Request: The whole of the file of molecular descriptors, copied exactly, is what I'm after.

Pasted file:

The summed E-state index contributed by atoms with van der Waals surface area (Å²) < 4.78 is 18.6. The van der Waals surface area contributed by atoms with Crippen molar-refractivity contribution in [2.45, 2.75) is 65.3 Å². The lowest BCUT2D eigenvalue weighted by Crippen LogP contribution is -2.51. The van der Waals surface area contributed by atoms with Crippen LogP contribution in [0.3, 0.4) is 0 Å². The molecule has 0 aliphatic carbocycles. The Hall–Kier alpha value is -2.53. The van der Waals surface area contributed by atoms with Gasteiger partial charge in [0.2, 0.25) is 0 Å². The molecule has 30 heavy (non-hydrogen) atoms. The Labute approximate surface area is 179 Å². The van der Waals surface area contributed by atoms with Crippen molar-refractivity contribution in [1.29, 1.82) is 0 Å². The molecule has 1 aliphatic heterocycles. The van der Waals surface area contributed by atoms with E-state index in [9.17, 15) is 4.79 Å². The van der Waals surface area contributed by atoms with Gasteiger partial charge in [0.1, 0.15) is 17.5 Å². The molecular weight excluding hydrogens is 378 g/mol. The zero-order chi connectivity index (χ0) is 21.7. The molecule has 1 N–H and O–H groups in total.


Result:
The summed E-state index contributed by atoms with van der Waals surface area (Å²) < 4.78 is 18.6. The van der Waals surface area contributed by atoms with Crippen molar-refractivity contribution in [2.45, 2.75) is 65.3 Å². The lowest BCUT2D eigenvalue weighted by Crippen LogP contribution is -2.51. The van der Waals surface area contributed by atoms with Crippen LogP contribution in [0.3, 0.4) is 0 Å². The molecule has 0 aliphatic carbocycles. The Hall–Kier alpha value is -2.53. The van der Waals surface area contributed by atoms with Gasteiger partial charge in [0.2, 0.25) is 0 Å². The molecule has 30 heavy (non-hydrogen) atoms. The Labute approximate surface area is 179 Å². The van der Waals surface area contributed by atoms with Crippen molar-refractivity contribution in [1.29, 1.82) is 0 Å². The molecule has 1 aliphatic heterocycles. The van der Waals surface area contributed by atoms with E-state index in [9.17, 15) is 4.79 Å². The van der Waals surface area contributed by atoms with Gasteiger partial charge in [0.1, 0.15) is 17.5 Å². The molecular weight excluding hydrogens is 378 g/mol. The zero-order chi connectivity index (χ0) is 21.7. The molecule has 1 N–H and O–H groups in total.